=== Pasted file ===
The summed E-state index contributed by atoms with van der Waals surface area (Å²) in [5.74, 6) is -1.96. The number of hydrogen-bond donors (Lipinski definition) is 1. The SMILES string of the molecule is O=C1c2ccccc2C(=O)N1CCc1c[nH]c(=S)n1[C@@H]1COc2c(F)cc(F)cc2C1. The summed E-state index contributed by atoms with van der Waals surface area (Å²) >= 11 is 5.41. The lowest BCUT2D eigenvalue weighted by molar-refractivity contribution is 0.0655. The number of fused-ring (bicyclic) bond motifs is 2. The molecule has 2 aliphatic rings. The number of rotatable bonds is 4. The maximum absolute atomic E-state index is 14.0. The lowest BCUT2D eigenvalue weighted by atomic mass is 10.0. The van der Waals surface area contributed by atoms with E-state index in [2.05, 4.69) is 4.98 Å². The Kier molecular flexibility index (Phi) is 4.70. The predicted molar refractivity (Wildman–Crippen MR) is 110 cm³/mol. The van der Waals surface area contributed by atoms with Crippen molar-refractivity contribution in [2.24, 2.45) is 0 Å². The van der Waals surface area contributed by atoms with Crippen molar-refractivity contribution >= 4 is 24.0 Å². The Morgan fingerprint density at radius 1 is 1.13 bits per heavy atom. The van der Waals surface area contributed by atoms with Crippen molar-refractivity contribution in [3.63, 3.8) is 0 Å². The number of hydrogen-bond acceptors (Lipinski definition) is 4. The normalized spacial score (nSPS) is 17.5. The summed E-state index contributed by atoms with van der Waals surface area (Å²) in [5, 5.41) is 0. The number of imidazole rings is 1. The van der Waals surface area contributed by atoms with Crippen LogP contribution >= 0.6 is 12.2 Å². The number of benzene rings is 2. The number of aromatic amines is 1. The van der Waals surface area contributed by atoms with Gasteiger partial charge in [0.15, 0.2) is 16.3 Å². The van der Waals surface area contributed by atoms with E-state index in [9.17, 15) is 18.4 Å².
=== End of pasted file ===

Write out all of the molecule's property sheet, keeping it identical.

The summed E-state index contributed by atoms with van der Waals surface area (Å²) in [5.74, 6) is -1.96. The number of hydrogen-bond donors (Lipinski definition) is 1. The SMILES string of the molecule is O=C1c2ccccc2C(=O)N1CCc1c[nH]c(=S)n1[C@@H]1COc2c(F)cc(F)cc2C1. The summed E-state index contributed by atoms with van der Waals surface area (Å²) >= 11 is 5.41. The lowest BCUT2D eigenvalue weighted by molar-refractivity contribution is 0.0655. The number of fused-ring (bicyclic) bond motifs is 2. The molecule has 2 aliphatic rings. The number of rotatable bonds is 4. The maximum absolute atomic E-state index is 14.0. The lowest BCUT2D eigenvalue weighted by atomic mass is 10.0. The van der Waals surface area contributed by atoms with E-state index in [2.05, 4.69) is 4.98 Å². The Kier molecular flexibility index (Phi) is 4.70. The predicted molar refractivity (Wildman–Crippen MR) is 110 cm³/mol. The van der Waals surface area contributed by atoms with Crippen molar-refractivity contribution in [2.24, 2.45) is 0 Å². The van der Waals surface area contributed by atoms with Crippen molar-refractivity contribution >= 4 is 24.0 Å². The Morgan fingerprint density at radius 1 is 1.13 bits per heavy atom. The van der Waals surface area contributed by atoms with Crippen molar-refractivity contribution in [3.63, 3.8) is 0 Å². The number of hydrogen-bond acceptors (Lipinski definition) is 4. The normalized spacial score (nSPS) is 17.5. The summed E-state index contributed by atoms with van der Waals surface area (Å²) in [5, 5.41) is 0. The number of imidazole rings is 1. The van der Waals surface area contributed by atoms with Crippen LogP contribution >= 0.6 is 12.2 Å². The number of benzene rings is 2. The number of aromatic amines is 1. The van der Waals surface area contributed by atoms with Gasteiger partial charge in [0.15, 0.2) is 16.3 Å². The van der Waals surface area contributed by atoms with E-state index in [9.17, 15) is 18.4 Å².